The government has finalised the Civil Union Bill, which is to be tabled before parliament next week Tuesday, with some minor changes.
The national assembly’s home affairs committee – which was charged with drawing up the Bill and assessing the hundreds of submissions from the public and interested organisations – adopted the legislation on Thursday despite opposition from some of its members.
A majority of the committee members – all from the ANC – voted for the Bill, while opposition party members chose to abstain or vote against it. The DA abstained, while The African Christian Democratic Party voted against the Bill.
The controversial Bill has been opposed by conservative and religious groups because it legalises gay and lesbian relationships, as well as by most LGBT organisations – because it creates a “separate but equal” form of marriage for same-sex couples.
Amendments to the Bill include removing references to “same-sex” couples, instead defining a civil union as the voluntary union of two persons who are both 18 years and older. This means that heterosexual couples would be able to marry both under the existing Marriage Act as well as the proposed new law, should it go into effect.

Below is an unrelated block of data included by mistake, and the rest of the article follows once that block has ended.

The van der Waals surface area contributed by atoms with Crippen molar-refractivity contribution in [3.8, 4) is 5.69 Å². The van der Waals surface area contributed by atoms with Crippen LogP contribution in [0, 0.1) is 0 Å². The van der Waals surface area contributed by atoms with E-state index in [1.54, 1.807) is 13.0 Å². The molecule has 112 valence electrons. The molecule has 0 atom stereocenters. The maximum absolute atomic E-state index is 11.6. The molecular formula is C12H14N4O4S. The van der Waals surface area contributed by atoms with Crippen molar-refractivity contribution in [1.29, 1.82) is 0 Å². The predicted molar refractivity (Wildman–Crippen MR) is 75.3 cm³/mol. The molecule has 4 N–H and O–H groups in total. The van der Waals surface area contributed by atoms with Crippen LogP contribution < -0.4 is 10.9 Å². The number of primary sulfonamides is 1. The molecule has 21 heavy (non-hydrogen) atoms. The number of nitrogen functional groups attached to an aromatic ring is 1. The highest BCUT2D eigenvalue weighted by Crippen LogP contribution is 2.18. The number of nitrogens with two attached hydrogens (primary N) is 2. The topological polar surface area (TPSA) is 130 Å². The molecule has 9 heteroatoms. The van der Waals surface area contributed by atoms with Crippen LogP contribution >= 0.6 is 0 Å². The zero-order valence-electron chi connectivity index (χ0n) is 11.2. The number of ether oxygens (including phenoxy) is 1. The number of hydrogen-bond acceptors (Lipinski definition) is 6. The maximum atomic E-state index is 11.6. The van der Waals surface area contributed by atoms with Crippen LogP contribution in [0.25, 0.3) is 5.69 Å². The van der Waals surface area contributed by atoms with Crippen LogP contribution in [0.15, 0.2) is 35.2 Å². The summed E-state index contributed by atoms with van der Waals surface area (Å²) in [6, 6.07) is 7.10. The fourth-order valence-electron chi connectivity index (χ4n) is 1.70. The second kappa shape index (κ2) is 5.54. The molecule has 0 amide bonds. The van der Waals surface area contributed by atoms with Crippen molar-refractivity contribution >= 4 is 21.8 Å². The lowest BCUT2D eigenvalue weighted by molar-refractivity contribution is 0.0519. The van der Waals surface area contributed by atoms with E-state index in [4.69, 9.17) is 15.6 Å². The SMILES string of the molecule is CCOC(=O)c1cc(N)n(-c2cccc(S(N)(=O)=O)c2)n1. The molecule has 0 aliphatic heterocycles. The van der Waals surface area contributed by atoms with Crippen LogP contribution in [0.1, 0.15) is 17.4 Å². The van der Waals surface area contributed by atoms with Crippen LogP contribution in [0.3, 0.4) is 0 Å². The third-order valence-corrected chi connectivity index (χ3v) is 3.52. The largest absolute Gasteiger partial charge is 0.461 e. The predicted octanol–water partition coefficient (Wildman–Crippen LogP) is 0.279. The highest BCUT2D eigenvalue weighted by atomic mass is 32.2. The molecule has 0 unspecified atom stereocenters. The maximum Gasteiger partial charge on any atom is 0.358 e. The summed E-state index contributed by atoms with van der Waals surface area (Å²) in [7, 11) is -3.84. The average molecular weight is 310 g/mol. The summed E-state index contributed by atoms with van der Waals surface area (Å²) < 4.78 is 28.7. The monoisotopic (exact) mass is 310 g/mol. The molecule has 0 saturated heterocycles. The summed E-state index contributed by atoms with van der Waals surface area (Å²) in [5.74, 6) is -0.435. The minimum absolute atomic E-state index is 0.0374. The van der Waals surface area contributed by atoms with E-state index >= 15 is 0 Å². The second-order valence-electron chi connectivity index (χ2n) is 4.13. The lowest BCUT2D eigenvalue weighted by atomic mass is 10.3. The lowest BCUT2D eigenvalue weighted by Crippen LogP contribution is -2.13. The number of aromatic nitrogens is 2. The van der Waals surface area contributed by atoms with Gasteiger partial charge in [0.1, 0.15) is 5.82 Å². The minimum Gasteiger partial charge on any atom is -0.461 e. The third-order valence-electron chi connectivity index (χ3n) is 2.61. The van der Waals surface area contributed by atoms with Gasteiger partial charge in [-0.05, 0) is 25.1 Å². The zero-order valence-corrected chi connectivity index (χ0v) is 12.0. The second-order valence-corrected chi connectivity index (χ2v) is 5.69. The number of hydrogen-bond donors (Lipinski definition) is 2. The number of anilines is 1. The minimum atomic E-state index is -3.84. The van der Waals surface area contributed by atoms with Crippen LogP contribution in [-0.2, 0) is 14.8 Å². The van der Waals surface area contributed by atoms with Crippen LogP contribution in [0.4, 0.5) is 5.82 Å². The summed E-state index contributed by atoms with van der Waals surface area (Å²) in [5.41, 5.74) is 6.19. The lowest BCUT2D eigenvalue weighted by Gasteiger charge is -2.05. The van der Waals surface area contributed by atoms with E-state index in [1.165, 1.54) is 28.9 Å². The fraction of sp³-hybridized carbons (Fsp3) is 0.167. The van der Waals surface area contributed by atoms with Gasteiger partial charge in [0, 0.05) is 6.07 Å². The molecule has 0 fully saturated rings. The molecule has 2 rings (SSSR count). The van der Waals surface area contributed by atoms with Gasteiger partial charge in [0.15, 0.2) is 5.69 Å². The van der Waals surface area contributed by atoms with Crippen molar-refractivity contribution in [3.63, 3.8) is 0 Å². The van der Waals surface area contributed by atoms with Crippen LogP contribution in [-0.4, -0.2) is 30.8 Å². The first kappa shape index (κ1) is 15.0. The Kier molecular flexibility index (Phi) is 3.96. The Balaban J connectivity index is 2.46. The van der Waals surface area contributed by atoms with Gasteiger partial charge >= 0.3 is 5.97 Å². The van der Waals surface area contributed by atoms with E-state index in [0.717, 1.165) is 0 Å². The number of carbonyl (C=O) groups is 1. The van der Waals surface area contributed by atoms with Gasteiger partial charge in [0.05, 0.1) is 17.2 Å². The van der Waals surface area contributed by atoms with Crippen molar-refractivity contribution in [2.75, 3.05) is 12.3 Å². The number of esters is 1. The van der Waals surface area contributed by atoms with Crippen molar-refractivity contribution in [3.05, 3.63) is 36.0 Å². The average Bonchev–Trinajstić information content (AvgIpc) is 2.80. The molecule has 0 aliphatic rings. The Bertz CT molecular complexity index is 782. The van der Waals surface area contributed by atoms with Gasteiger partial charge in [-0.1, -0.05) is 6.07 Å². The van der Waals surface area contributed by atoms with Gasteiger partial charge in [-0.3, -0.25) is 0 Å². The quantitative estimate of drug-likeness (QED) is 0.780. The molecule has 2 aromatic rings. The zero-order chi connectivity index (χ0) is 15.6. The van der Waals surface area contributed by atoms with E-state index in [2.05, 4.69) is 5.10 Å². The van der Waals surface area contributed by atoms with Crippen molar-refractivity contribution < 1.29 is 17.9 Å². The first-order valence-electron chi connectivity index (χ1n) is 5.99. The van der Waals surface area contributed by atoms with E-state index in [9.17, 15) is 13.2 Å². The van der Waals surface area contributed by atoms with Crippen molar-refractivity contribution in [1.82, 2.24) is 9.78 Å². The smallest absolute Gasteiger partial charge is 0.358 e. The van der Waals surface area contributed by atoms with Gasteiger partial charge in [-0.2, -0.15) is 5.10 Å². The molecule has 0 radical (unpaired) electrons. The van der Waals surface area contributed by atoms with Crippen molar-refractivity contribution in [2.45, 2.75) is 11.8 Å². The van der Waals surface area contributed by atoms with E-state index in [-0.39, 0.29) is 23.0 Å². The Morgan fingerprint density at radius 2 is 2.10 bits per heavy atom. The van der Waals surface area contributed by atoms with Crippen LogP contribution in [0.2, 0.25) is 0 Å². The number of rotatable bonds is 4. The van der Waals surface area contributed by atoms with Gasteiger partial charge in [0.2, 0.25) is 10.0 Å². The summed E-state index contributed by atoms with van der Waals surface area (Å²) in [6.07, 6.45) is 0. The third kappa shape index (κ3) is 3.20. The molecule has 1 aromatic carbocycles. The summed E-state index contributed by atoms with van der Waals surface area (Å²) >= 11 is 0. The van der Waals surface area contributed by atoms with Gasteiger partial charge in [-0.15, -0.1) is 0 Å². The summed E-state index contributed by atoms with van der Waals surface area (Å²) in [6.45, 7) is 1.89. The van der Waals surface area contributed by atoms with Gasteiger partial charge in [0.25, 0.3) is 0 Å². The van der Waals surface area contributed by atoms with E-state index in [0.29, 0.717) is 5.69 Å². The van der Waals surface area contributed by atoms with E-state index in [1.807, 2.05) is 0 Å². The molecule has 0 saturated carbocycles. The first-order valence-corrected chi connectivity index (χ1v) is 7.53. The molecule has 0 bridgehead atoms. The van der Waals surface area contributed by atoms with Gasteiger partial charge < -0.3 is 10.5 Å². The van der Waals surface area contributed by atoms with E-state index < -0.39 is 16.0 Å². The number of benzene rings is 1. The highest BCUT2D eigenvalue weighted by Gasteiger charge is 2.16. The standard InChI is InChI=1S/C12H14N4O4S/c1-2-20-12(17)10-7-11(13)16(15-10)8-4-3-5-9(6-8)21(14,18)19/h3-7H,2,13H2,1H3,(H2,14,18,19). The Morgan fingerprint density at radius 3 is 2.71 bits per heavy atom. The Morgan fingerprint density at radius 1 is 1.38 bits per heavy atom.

While the government’s chief legal advisor, Enver Daniels, had previously warned that the bill might be declared unconstitutional by the Constitutional Court, he now says that the current version should pass muster.
“This is a civil union… it doesn’t matter whether you are heterosexual or of the same sex. You can use the Bill in order to solemnise the relationship and in doing so you have the choice to call it a marriage or a partnership,” he told the committee.
The committee’s chairperson, Patrick Chauke, described the adoption of the Bill as a “historic moment in the country’s democracy”. It is scheduled to be tabled at the national assembly on Tuesday next week, where it will be voted on before becoming law.